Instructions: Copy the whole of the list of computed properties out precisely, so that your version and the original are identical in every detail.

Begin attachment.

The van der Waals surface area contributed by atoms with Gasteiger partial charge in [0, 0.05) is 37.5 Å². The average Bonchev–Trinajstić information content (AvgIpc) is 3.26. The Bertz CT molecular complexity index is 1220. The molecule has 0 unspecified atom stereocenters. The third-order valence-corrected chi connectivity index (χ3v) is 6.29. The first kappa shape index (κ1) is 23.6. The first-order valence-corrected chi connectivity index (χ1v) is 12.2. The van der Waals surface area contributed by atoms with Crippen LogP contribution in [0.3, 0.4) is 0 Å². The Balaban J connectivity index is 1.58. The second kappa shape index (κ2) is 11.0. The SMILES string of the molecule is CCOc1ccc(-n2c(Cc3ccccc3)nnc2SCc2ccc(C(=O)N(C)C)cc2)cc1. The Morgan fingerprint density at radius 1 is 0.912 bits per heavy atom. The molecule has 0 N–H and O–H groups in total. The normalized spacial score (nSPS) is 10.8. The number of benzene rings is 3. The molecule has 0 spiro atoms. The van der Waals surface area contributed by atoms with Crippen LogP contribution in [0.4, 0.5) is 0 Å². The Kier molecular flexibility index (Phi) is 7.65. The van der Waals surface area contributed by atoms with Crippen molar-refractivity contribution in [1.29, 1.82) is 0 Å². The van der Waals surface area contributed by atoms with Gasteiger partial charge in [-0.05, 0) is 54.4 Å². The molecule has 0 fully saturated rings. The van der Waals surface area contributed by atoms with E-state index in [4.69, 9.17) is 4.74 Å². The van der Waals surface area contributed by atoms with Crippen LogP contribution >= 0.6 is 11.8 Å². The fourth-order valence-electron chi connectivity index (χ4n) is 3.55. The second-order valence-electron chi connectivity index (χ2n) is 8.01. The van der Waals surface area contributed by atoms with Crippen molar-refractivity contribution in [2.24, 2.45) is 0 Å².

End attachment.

The van der Waals surface area contributed by atoms with Gasteiger partial charge in [0, 0.05) is 37.5 Å². The average Bonchev–Trinajstić information content (AvgIpc) is 3.26. The Bertz CT molecular complexity index is 1220. The molecule has 0 unspecified atom stereocenters. The third-order valence-corrected chi connectivity index (χ3v) is 6.29. The first kappa shape index (κ1) is 23.6. The first-order valence-corrected chi connectivity index (χ1v) is 12.2. The van der Waals surface area contributed by atoms with Crippen LogP contribution in [0.3, 0.4) is 0 Å². The Balaban J connectivity index is 1.58. The second kappa shape index (κ2) is 11.0. The SMILES string of the molecule is CCOc1ccc(-n2c(Cc3ccccc3)nnc2SCc2ccc(C(=O)N(C)C)cc2)cc1. The Morgan fingerprint density at radius 1 is 0.912 bits per heavy atom. The molecule has 0 N–H and O–H groups in total. The normalized spacial score (nSPS) is 10.8. The number of benzene rings is 3. The molecule has 0 spiro atoms. The van der Waals surface area contributed by atoms with Crippen LogP contribution in [0.4, 0.5) is 0 Å². The Kier molecular flexibility index (Phi) is 7.65. The van der Waals surface area contributed by atoms with Crippen molar-refractivity contribution in [1.29, 1.82) is 0 Å². The van der Waals surface area contributed by atoms with Gasteiger partial charge in [-0.05, 0) is 54.4 Å². The molecule has 0 fully saturated rings. The van der Waals surface area contributed by atoms with E-state index in [4.69, 9.17) is 4.74 Å². The van der Waals surface area contributed by atoms with Crippen LogP contribution >= 0.6 is 11.8 Å². The fourth-order valence-electron chi connectivity index (χ4n) is 3.55. The second-order valence-electron chi connectivity index (χ2n) is 8.01. The van der Waals surface area contributed by atoms with Crippen molar-refractivity contribution in [2.24, 2.45) is 0 Å².